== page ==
I’ve invested in the subsector for some years, usually in non-controlling firms, because BDC’s were always more regulated and transparent than private equity or venture capital firms and a good source of equity income to add to my bond mix. Added another BDC in Spring of ’08 after the sector got smashed because the numbers suggested it could survive and they didn’t lie.

    These days I would argue BDC’s are also more transparent than banks so it’s really one of the few remaining financial subsectors I feel I can trust the numbers. FWIW

    Reply

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The Big Picture for the Week of November 28, 2010

Pragmatic Capitalism reposted a list of ten reasons why US banks are better to buy than European banks which was originated at Credit Suisse. You should click through to read the list. The logic of the list might be completely correct drawing the correct conclusion; US banks may indeed be better to buy than European banks.

That said, they could both stink and be undeserving of your investment dollars. If you have been reading this site for a while you know that this has been my opinion for a long time now; they both stink and that one group might collectively stink less is not much of a hook for me.

The notion of sovereign contagion should be plausible from Asia 12 years ago and what has happened thus far in Europe. Of course there might not be any further dominoes to fall which leaves banks that operate in markets facing declining real estate prices, over indebted consumers, lousy demographics and weak (at best) growth prospects. From where I sit it doesn’t look much different for the US banks in terms of where we are right now and what appears to lie ahead fundamentally, even if there are many trading opportunities along the way.

I was able to find three financial sector ETFs that exclude the US and Europe (if there are others please leave a comment as it would be easy to overlook something given how many funds there are). There is the iShares Far East Financial Fund (FEFN) which is 59% Japan. There is the iShares Emerging Markets Financial Fund (EMFN) which is promising but has 28% in Chinese financials which I want no part of for reasons I have said many times before. There is also the EG Shares Emerging Markets Financials Titans ETF (EFN) which is 40% in China. A fourth possibility requires going a little narrower with the Global X Brazil Financial Sector ETF (BRAF). I am not a fan of Brazilian financials and have no exposure but I think they have better prospects than Chinese financials.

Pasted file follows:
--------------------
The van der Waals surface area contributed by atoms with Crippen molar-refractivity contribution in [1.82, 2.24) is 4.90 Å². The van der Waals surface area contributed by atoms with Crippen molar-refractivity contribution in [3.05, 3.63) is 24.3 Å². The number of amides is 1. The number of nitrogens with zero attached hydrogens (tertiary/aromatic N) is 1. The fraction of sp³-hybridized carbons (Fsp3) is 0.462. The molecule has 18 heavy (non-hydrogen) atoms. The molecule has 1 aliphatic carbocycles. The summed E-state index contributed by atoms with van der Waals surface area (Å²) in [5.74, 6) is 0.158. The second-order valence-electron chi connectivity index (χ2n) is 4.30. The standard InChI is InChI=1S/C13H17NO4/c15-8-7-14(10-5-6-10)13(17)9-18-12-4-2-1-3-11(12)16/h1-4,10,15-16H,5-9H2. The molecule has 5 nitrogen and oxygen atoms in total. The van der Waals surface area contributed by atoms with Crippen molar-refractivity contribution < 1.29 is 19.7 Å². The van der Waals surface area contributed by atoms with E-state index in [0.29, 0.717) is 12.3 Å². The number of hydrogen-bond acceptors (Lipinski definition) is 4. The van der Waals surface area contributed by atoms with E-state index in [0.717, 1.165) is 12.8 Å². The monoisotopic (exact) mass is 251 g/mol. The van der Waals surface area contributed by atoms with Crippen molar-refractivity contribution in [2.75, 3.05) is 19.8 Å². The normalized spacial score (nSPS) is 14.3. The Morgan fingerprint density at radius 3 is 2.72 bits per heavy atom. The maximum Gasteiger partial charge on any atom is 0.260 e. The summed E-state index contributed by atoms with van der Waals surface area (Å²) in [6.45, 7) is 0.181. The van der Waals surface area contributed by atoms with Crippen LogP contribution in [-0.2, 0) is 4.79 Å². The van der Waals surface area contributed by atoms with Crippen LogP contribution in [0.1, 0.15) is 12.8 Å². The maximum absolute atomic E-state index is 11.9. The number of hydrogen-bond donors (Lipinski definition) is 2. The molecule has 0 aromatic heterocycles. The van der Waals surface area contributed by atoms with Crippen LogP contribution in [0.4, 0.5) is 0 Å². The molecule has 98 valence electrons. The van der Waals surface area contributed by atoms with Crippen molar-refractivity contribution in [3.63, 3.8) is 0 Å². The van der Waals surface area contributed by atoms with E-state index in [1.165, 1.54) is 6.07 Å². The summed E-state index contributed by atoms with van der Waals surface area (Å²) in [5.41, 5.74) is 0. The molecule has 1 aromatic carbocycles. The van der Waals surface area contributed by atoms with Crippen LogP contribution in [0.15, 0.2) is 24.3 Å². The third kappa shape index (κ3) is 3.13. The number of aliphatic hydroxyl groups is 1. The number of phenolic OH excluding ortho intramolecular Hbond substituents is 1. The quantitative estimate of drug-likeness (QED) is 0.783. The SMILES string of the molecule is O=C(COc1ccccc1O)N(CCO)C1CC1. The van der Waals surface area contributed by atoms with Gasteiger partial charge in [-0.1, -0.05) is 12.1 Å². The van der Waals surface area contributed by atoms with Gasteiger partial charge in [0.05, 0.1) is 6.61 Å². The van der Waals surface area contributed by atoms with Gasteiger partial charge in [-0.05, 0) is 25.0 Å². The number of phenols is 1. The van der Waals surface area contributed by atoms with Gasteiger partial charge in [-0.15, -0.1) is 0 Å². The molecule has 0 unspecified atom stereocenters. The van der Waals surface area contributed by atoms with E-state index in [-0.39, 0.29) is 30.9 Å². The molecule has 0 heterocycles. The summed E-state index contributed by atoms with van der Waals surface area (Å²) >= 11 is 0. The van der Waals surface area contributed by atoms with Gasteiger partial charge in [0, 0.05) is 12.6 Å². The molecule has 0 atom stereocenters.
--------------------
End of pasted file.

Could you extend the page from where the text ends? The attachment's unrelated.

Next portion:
For several years already and going into the future, in my opinion alpha can be generated in this sector by simply avoiding domestic and European banks and I also do not want Japanese or Chinese financials.

A perfectly valid way to build financial sector exposure, although I prefer individual stocks here, is to capture it via country funds. I’ve disclosed many times being partial to banks from Canada, Chile and Australia. The respective country funds have plenty of financial exposure but if, for example, you are going to buy iShares Australia (EWA) you need to know a little bit about BHP Billiton (BHP) which is the largest holding in the fund. A few clients own EWA as do I. There are plenty of of other country funds that are very heavy in financials like iShares Singapore (EWS) and the Global X Nordic 30 (GXF) which are 50% and 28% in financials respectively and there are more still.

I don’t think this actually requires any less work however. The Market Vectors Egypt ETF (EGPT) is 46% financials. Egypt has some good things going for it to be sure but would you buy the fund not knowing anything about the Egyptian banking or financial system? Hopefully your answer would be no.

Additionally, in using country funds, heed must be paid to the cumulative exposure to all the sectors. You may not have a problem with being 30% financials (way too much for me) but you should know that, or some other number, is your weighting.

The picture is the Astoria, OR branch of Bank of America, at least it was 16 months ago.

Submit a Comment